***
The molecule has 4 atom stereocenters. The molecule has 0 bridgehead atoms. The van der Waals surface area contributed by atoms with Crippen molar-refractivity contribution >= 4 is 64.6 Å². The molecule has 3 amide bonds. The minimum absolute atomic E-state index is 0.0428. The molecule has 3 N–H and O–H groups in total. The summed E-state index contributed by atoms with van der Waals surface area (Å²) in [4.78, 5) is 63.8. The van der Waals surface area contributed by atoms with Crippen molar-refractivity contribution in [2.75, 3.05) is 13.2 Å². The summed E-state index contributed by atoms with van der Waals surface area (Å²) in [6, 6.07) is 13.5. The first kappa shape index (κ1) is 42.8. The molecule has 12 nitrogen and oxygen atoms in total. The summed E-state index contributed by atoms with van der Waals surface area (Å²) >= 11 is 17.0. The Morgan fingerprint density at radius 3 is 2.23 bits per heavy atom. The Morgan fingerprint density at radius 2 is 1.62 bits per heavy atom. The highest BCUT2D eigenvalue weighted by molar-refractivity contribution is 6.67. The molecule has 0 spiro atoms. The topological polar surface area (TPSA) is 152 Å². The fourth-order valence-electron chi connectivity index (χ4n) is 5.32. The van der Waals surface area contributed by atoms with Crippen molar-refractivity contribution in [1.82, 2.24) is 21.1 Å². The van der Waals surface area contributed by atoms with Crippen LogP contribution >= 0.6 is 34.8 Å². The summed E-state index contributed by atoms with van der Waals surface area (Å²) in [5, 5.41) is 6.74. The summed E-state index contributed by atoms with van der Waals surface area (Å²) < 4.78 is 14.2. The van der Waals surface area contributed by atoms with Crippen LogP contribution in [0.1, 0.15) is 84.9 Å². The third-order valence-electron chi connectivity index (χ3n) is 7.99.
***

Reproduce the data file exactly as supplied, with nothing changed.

The molecule has 4 atom stereocenters. The molecule has 0 bridgehead atoms. The van der Waals surface area contributed by atoms with Crippen molar-refractivity contribution >= 4 is 64.6 Å². The molecule has 3 amide bonds. The minimum absolute atomic E-state index is 0.0428. The molecule has 3 N–H and O–H groups in total. The summed E-state index contributed by atoms with van der Waals surface area (Å²) in [4.78, 5) is 63.8. The van der Waals surface area contributed by atoms with Crippen molar-refractivity contribution in [2.75, 3.05) is 13.2 Å². The summed E-state index contributed by atoms with van der Waals surface area (Å²) in [6, 6.07) is 13.5. The first kappa shape index (κ1) is 42.8. The molecule has 12 nitrogen and oxygen atoms in total. The summed E-state index contributed by atoms with van der Waals surface area (Å²) >= 11 is 17.0. The Morgan fingerprint density at radius 3 is 2.23 bits per heavy atom. The Morgan fingerprint density at radius 2 is 1.62 bits per heavy atom. The highest BCUT2D eigenvalue weighted by molar-refractivity contribution is 6.67. The molecule has 0 spiro atoms. The topological polar surface area (TPSA) is 152 Å². The fourth-order valence-electron chi connectivity index (χ4n) is 5.32. The van der Waals surface area contributed by atoms with Crippen molar-refractivity contribution in [1.82, 2.24) is 21.1 Å². The van der Waals surface area contributed by atoms with Crippen LogP contribution >= 0.6 is 34.8 Å². The summed E-state index contributed by atoms with van der Waals surface area (Å²) in [5, 5.41) is 6.74. The summed E-state index contributed by atoms with van der Waals surface area (Å²) < 4.78 is 14.2. The van der Waals surface area contributed by atoms with Crippen LogP contribution in [0.1, 0.15) is 84.9 Å². The third-order valence-electron chi connectivity index (χ3n) is 7.99.